Is Scuba Diving Safe?
Many new divers experience some anxiety about going underwater for the first time. After all, it’s an intimidating concept.
You’re submerged in an environment in which you can’t survive without equipment. The changes in pressure, light, temperature, and sound can be disorienting, and it can feel like there’s no easy escape route. Plus, some new divers worry about underwater wildlife like sharks or stingrays.
However, after the first couple of times in the water, many of these fears are replaced with the wonderful experience of scuba diving, from the breathtaking wildlife to the exhilaration of exploration, to the camaraderie that comes from bonding with your diving partner.
Of course, you still want to read up on the safety and risks of scuba diving before you decide to take the plunge, so here is an information guide to assuage some common fears and misconceptions.
First of all, is diving safe?
Diving is a widely popular sport, but there are still some who have reservations about its safety. Let’s put it this way: scuba diving is considered an adventure sport, and with it comes some risk.
But how does that risk stack up to some other physical activities?
According to the DAN Annual Diving Report, about 2 out of every 100,000 people die while scuba diving. And if that number doesn’t put you at ease, it might be helpful to compare it to a few other facts.
Consider, for instance, that the seemingly safe sport of swimming has a fatality rate of 6 out of every 100,000. Or, even more surprising, the fact that 13 out of about every 100,000 runners die each year?
Even when not participating in outdoor sports, the fatality rate for something as commonplace as driving is about 18 out of every 100,000 drivers.
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Let’s put some fears to rest
We don’t mean to say that scuba diving is without risk. After all, it’s an activity done in a very tricky environment. Without proper training and equipment, you can put yourself in a dangerous, potentially fatal, situation.
But the good news is that most of the factors that put divers at risk are completely avoidable. Let’s take a look at some of the common concerns that you may have about your first time underwater:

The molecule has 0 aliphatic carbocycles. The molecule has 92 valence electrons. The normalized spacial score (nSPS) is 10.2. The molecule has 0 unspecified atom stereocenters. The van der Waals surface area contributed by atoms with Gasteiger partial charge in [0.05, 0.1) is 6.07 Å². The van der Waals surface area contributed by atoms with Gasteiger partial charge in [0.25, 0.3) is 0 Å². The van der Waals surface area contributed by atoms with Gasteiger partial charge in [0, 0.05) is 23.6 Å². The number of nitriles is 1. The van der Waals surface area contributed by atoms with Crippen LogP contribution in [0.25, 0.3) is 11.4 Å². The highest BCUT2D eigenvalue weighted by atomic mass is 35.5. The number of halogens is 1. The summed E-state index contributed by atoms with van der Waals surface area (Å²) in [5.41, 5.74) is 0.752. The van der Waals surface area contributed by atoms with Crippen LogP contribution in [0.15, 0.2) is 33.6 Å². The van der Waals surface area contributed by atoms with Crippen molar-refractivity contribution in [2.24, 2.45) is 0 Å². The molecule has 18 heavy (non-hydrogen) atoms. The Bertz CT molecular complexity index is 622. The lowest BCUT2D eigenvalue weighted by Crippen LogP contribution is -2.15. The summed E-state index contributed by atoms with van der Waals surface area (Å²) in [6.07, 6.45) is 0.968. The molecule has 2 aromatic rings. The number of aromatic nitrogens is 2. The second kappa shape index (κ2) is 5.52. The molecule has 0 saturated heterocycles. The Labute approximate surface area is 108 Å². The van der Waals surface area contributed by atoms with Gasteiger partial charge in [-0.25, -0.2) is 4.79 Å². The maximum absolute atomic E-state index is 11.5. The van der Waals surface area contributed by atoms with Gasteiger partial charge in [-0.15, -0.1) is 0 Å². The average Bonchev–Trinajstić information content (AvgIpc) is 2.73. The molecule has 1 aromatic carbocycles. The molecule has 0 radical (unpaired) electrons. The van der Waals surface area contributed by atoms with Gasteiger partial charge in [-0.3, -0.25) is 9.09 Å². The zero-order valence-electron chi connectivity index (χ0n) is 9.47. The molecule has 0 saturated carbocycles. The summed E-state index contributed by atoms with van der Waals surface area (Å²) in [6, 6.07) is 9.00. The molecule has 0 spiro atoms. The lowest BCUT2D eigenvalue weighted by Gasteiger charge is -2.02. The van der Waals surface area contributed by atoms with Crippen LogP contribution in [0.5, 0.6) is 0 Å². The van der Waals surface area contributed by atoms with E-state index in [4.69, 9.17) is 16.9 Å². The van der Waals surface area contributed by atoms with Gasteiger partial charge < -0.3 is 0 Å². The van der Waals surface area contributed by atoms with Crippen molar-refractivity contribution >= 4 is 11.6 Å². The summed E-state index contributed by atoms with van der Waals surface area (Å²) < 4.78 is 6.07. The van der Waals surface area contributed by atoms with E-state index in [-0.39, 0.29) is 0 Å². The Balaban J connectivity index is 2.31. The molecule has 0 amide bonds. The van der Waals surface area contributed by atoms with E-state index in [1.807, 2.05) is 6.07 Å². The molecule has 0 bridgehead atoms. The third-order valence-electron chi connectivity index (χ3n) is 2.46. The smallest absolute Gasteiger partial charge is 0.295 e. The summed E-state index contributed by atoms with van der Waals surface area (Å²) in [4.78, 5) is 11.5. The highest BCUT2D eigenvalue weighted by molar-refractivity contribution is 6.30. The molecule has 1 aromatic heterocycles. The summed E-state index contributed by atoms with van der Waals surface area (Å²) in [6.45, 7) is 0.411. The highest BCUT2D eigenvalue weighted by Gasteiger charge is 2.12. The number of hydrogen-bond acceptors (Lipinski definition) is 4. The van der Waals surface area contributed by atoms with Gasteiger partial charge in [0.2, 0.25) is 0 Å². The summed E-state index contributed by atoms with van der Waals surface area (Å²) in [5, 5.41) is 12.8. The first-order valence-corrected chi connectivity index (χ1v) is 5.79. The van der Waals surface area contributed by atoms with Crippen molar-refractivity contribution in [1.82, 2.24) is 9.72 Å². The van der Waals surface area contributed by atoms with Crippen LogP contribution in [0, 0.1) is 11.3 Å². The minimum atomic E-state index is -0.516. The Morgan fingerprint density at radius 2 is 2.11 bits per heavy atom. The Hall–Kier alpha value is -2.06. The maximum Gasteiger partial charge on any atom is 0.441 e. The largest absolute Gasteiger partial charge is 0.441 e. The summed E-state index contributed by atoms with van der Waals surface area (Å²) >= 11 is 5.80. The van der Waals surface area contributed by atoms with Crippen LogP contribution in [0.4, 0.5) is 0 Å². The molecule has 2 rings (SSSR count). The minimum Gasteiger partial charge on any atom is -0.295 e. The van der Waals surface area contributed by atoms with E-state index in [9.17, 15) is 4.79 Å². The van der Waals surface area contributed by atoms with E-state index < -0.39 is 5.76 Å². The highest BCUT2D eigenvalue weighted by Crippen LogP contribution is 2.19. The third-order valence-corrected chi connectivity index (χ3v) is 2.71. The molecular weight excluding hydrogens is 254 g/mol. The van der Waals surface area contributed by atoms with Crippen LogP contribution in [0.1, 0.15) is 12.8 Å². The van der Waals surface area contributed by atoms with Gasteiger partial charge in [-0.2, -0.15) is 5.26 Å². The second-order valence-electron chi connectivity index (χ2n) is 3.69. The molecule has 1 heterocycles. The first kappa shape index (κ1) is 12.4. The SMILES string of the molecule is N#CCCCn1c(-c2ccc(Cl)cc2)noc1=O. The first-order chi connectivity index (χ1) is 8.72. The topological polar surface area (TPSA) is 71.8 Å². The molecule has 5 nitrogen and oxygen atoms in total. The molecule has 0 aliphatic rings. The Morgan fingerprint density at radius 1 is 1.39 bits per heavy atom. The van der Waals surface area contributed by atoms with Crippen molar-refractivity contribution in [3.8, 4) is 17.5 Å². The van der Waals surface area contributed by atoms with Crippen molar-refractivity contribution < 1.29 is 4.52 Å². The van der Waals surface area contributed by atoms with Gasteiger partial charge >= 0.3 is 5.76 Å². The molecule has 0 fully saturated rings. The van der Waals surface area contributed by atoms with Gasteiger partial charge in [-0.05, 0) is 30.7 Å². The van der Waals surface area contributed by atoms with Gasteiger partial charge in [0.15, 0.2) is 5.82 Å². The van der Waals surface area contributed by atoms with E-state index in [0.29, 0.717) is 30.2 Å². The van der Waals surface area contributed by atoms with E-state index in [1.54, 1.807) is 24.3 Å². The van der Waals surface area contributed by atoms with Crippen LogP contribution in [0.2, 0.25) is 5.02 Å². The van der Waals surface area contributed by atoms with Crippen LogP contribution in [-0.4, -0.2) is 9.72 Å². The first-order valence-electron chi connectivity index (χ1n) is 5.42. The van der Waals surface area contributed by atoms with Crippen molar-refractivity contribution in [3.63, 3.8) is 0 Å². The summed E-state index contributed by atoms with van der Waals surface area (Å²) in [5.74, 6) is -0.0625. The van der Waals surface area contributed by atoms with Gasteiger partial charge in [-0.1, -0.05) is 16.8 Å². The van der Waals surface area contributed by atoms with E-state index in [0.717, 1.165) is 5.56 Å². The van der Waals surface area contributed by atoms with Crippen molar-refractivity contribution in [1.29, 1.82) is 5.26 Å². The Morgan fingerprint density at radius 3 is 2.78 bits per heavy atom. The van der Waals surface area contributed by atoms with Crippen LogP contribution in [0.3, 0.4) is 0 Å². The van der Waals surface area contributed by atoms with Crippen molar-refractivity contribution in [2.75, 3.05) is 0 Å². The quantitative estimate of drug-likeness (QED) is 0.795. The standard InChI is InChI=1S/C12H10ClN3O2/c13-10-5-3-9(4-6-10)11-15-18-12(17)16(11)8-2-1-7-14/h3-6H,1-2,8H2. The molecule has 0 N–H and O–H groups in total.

Interaction with wildlife
Alright, let’s put it out there. To most of us, sharks are scary. But, like many experienced divers will tell you, you really have nothing to worry about.
In fact, more people die each year from dogs and reptiles than sharks, and when you get to see one during your dive, it can be a beautiful, and altogether safe, experience.
Running out of air
It’s easy to understand this concern since it’s not exactly natural to choose an environment where we can’t breathe (Learn about the most efficient breathing pattern for scuba diving). In fact, for many of us, the idea of scuba diving might bring up claustrophobic feelings.
But, of course, this fear is totally unfounded. That tank on your back has been selected for the amount of time you’re going to be in the water.
Plus, you’ll be taught how to check the gauge to make sure you’re doing okay while you’re down there. If, for some reason, you do run low, don’t worry.
You’ll never be diving alone, and you can easily rely on your diving partner to get you back to the surface. Your dive buddy will have an octo regulator for you to use so you can share his or her air supply!
The world of diving has changed a lot in the past few years, which means better equipment and less risk. If you’re worried about foggy goggles or breathing apparatus malfunctions, don’t get too caught up.
In your training, you’ll learn how to deal with any issues that come up so that you can either fix the problem at the depth you find yourself or make a safe ascent.
Of the concerns we’ve discussed so far, this one is probably the most well-founded. Changes in water pressure can have significant effects on the body that we must be conscientious of underwater.
But again, these risks are easily avoided with proper preparation and training. You’ll learn, for instance, that if you start to experience ear pain, it’s a pretty good sign that the water pressure is putting dangerous stress on your eardrum.
And, of course, your diving instructor will coach you through the most important way to avoid pressure-related problems: proper ascension to the surface. If you use a dive computer then it’s pretty simple as it will let you know when you go too fast!
How can you prepare?
Training, training, training.
This will vary depending on where you live and where you choose to take your instruction courses, but there are a few things that are common in your training.
The first thing you’re going to want to do is to find a qualified and reputable scuba instructor. This person will help you from the beginning stages of finding out if you’re physically able to dive, to all the paperwork that you’ll need to navigate to become certified, to the closed environment training, and finally to the open water training and certification.
In each step of the process, you’ll learn how to use the equipment, how to identify risks and dangers, and how to address problems as they arise in real-time. At the end of your training, you won’t be thinking about whether scuba is dangerous, but rather, when you can get out there and put your certification to use!
So what’s the final verdict?
Yes, we know that even with statistics, it can be difficult to judge how safe the sport actually is. But, as you can see, it all comes down to preparation and procedure.
When you’ve been properly trained, have taken the time to ensure that your equipment is top-notch, and made an effort to find a reliable diving partner, you significantly reduce the chance of getting into a tricky situation underwater.